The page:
(a film review by Mark R. Leeper)

CAPSULE: Ingrid is very good at using social media but very bad at keeping friends. Most of the Internet applications she uses were intended for what she uses them for. Ingrid decides on a clever but insidious campaign to make herself an Instagram celebrity at the expense of current web celebrity Taylor. Nominally this is a comedy but somehow the comedy of the story comes out very dark. Rating: +2 (-4 to +4) or 7/10

Ingrid Thorburn (played by Aubrey Plaza, who also co-produced the film) has severe psychological problems. She has anger issues and for which she is receiving therapy. But her stunts have lost her any friends she once had. After she ruins a former friend's wedding she decides that she must move away and start the social process over again. Los Angeles seems inviting, and she picks out an Internet celebrity whom she wants to make her friend. Ingrid has one thing going for her. She knows how to use the social media, and how to manipulate people with the information she can glean so easily from stalking on social media. The star she picks out is Taylor Sloane (Elizabeth Olsen). Taylor has no idea how vulnerable she is to Ingrid's snooping and creative deceptions. Ingrid moves into Taylor's neighborhood and then is ready to pounce.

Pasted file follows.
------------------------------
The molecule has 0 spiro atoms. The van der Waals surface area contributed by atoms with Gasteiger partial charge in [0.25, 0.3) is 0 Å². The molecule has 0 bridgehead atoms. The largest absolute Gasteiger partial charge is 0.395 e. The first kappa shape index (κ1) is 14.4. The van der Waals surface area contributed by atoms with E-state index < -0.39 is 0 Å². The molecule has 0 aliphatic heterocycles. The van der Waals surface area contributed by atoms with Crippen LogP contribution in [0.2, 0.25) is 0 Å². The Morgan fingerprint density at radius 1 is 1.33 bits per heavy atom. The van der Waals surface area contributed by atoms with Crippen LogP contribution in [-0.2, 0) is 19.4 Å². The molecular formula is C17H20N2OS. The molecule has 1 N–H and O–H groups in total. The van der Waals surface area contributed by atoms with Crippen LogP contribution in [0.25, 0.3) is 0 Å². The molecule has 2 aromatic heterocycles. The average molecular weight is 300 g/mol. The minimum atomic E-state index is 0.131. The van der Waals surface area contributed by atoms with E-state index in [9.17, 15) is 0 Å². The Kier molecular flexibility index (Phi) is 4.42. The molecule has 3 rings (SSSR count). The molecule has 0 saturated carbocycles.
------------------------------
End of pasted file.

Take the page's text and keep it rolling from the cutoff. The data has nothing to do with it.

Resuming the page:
The film is directed by Matt Spicer, who co-wrote the screenplay with David Branson Smith. While the film is initially comedy as well as drama, as the film progresses the comedy (of which there never was a lot) diminishes and the tone goes darker and darker. Ingrid has the power to think fast and manipulates people with reality-bending stories and scams. She can think of what effect she wants and knows just the right lie to get the effect she wants. The subject of how to lie on the Internet to get results seems very opportune. But Plaza can at the same time show a very vulnerable side to Ingrid.

Plaza has a long list of credits going back to 2006 and it shows in her performance. When she is spinning plots in this film you feel that there really is a mind behind her actions. Elizabeth Olsen seems simpler than Plaza and seems a little bit vulnerable, which is just what the story calls for. While the message of the film is about how vulnerable people are on social media, Ingrid comes off as a little brighter than most Internet predators.

Films about the dangers inherent in social media are not exactly a rarity these days. This is a deceptively small and simple film, but it has a good deal to say about what abuses are possible and occurring in the social media. It should make you uneasy in places Stephen King cannot touch. I rate INGRID GOES WEST a +2 on the -4 to +4 scale or 7/10.

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					Mark R. Leeper
					Copyright 2017 Mark R. Leeper